Exhibition: ALL WORK ALL PLAY
Gallery: Marilyn Werby Gallery
About Sean Joy Cabanig
Sean is a student at the CSULB School of Art in her fifth year. She is expecting to graduate very soon and she will be receiving her Bachelor of Fine Arts in Metals. But before going to Metals, she was a studio art major. She’s a SoCal local–born in LA and living in Long Beach. She has a boyfriend and she very much loves him because she smiled the entire time she talked about him (illustrated above). She plays a lot of video games with him.
Sean’s work is. . .beautiful. Each piece is flawlessly made and executed with expertise. She spoke a bit about a ring she made in her gallery and though it seems like a simple piece of jewelry, she emphasized the amount of patience it took to perfect it. She spoke about her process which starts as a concept on paper. . .only the she bends the paper to actually model what she wants to create!
Sean’s work is about her and her emotions in her life. She molds the metals according to her emotions, her surroundings, and thoughts. She even mentioned how her humor plays a huge part in her work.
What does it mean to me?
When I see Sean’s work, I am reminded of how much time and thought is necessary to create a beautiful work of art. That can be translated into any aspect of life when something must be done with 100% planning and effort. The penis piece itself embodied this for me. Upon studying it, I imagined just how much sculpting and touching up it must have taken to get the intricate details down.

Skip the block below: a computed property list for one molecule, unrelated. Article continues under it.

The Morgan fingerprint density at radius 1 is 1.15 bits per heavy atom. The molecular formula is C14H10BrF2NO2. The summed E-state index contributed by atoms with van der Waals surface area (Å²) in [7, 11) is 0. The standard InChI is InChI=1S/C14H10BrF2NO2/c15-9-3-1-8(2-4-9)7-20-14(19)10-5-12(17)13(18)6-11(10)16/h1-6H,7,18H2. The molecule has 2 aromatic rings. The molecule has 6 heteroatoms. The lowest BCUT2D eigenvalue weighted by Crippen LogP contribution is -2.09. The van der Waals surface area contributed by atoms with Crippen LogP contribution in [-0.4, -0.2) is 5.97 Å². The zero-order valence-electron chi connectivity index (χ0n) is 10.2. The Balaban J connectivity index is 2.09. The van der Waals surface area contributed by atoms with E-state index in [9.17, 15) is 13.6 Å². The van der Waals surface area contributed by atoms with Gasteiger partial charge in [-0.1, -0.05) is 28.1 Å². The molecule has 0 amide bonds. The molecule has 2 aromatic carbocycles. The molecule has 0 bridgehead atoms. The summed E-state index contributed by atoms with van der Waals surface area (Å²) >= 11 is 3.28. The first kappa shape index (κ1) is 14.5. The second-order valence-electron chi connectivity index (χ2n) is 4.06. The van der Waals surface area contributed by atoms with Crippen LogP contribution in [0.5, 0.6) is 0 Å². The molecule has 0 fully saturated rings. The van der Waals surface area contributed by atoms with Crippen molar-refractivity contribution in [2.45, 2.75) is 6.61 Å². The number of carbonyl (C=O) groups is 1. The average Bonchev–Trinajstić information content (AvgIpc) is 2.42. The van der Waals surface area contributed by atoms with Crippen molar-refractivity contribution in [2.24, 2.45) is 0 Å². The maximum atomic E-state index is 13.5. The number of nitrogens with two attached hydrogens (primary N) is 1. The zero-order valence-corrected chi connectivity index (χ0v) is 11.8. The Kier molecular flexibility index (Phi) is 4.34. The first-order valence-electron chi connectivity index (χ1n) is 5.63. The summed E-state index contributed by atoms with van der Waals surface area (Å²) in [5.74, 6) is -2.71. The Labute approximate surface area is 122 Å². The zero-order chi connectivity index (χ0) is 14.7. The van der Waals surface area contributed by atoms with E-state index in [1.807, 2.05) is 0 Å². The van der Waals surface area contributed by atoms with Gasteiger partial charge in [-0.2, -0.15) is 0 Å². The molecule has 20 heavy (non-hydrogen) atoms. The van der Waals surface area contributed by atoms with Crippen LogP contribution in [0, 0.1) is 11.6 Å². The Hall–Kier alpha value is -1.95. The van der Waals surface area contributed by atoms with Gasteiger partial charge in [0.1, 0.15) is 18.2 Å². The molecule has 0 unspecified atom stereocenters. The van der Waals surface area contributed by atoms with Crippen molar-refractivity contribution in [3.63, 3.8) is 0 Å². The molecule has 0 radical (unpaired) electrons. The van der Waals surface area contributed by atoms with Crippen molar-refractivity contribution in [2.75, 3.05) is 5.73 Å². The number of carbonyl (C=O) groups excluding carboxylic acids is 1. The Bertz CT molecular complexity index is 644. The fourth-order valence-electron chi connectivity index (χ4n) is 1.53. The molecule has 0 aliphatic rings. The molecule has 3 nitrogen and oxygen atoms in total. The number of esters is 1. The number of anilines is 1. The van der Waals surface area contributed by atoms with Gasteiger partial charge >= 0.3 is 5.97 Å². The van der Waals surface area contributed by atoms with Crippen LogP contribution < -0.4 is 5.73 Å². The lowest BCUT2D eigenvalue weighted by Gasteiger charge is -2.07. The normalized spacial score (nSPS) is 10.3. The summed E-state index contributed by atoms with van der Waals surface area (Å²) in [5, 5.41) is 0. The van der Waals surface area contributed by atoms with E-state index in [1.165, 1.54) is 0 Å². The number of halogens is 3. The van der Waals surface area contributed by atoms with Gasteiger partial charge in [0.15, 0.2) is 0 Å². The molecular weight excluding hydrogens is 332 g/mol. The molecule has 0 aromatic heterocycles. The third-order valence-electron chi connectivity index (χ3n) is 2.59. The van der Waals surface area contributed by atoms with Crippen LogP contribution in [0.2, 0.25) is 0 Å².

Artist: Luis Arias
Exhibition: The Weaving Machine
Gallery: Marilyn Werby Gallery
Luis Arias is a resident of Los Angeles but he is originally from El Salvador. He’s a student at the CSULB School of Art and he plans on graduating this May. He will also be receiving his Bachelor of Fine Arts in Wood. On his free time, Luis tries to exercise as much as he can and his favorite way of doing so is playing soccer. We asked if he coached and he replied by saying he would never coach because coaches “don’t do anything but stand there and yell.” Luis much prefers to get in the game and be active.
From studying his work you can tell that Luis’ attention to detail is astonishing. There was symmetry down to the last detail in every piece in the gallery. Of course, there’s no touching in the gallery, but you could tell that the wood was smooth if you were so inclined to feel it. In his lounging chair, one could observe the intricacies in his work to be able to make the chair collapsible.
As I mentioned before, the intricacies in Luis’ work is what stood out to me. From walking through the gallery, it is apparent just how much patience it takes to turn lumber into art. Luis mentioned it in our conversation as well when he talked about his approach on patience. “Patience”, he preached, “figure out ‘how’, not ‘how long’.” In what seemed to be the hallmark of the gallery, The Loom, his virtuous patience was most apparent. There were so many moving parts and intricacies that it took Luis 6 months to complete it. The story behind why he made it was simple and beautiful. He told us that he took a fiber class on campus and each student was assigned a loom and at the end of the semester all the students were to lose access to the loom. Luis wanted to continue weaving. So being handy Luis, he decided to make his own loom!
When I look at how intricate his loom is, I just think about how long that must have taken to make. Then I think about how the amount of time it took meant nothing to Luis–as long as he made his loom perfect. The fact that he built something that complex on his own and for his own use without worrying about the time he would spend on it shook me to my core. I hear people my age complaining about how long it would take them to do a paper and how they would spend little time on it to get it off their hands. If only every student (or even myself) would apply a “how, not how long” mindset, we could achieve success parallel to Luis’ artistic talent.